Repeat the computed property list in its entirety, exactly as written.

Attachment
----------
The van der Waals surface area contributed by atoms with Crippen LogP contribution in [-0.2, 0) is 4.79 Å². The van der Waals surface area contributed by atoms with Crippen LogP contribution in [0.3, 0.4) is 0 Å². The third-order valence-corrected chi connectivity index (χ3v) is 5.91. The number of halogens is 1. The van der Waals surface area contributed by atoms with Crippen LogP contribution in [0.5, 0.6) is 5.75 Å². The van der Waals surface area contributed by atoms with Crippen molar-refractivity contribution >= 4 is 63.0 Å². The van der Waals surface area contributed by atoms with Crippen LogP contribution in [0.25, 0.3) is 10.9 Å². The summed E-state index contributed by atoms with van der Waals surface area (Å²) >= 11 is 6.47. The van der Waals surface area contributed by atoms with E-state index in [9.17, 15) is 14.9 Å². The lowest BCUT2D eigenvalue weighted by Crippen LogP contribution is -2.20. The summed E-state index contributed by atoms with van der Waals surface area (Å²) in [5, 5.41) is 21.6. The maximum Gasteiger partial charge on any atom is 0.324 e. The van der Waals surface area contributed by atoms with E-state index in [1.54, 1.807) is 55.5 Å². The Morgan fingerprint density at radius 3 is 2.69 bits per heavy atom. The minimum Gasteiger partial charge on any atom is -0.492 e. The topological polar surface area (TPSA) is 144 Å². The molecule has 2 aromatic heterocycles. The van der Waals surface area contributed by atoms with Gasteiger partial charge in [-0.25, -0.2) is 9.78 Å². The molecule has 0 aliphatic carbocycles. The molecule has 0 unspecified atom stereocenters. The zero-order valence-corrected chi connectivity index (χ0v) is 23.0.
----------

The van der Waals surface area contributed by atoms with Crippen LogP contribution in [-0.2, 0) is 4.79 Å². The van der Waals surface area contributed by atoms with Crippen LogP contribution in [0.3, 0.4) is 0 Å². The third-order valence-corrected chi connectivity index (χ3v) is 5.91. The number of halogens is 1. The van der Waals surface area contributed by atoms with Crippen LogP contribution in [0.5, 0.6) is 5.75 Å². The van der Waals surface area contributed by atoms with Crippen molar-refractivity contribution >= 4 is 63.0 Å². The van der Waals surface area contributed by atoms with Crippen LogP contribution in [0.25, 0.3) is 10.9 Å². The summed E-state index contributed by atoms with van der Waals surface area (Å²) >= 11 is 6.47. The van der Waals surface area contributed by atoms with E-state index in [9.17, 15) is 14.9 Å². The lowest BCUT2D eigenvalue weighted by Crippen LogP contribution is -2.20. The summed E-state index contributed by atoms with van der Waals surface area (Å²) in [5, 5.41) is 21.6. The maximum Gasteiger partial charge on any atom is 0.324 e. The van der Waals surface area contributed by atoms with E-state index in [1.54, 1.807) is 55.5 Å². The Morgan fingerprint density at radius 3 is 2.69 bits per heavy atom. The minimum Gasteiger partial charge on any atom is -0.492 e. The topological polar surface area (TPSA) is 144 Å². The molecule has 2 aromatic heterocycles. The van der Waals surface area contributed by atoms with Gasteiger partial charge in [-0.25, -0.2) is 9.78 Å². The molecule has 0 aliphatic carbocycles. The molecule has 0 unspecified atom stereocenters. The zero-order valence-corrected chi connectivity index (χ0v) is 23.0.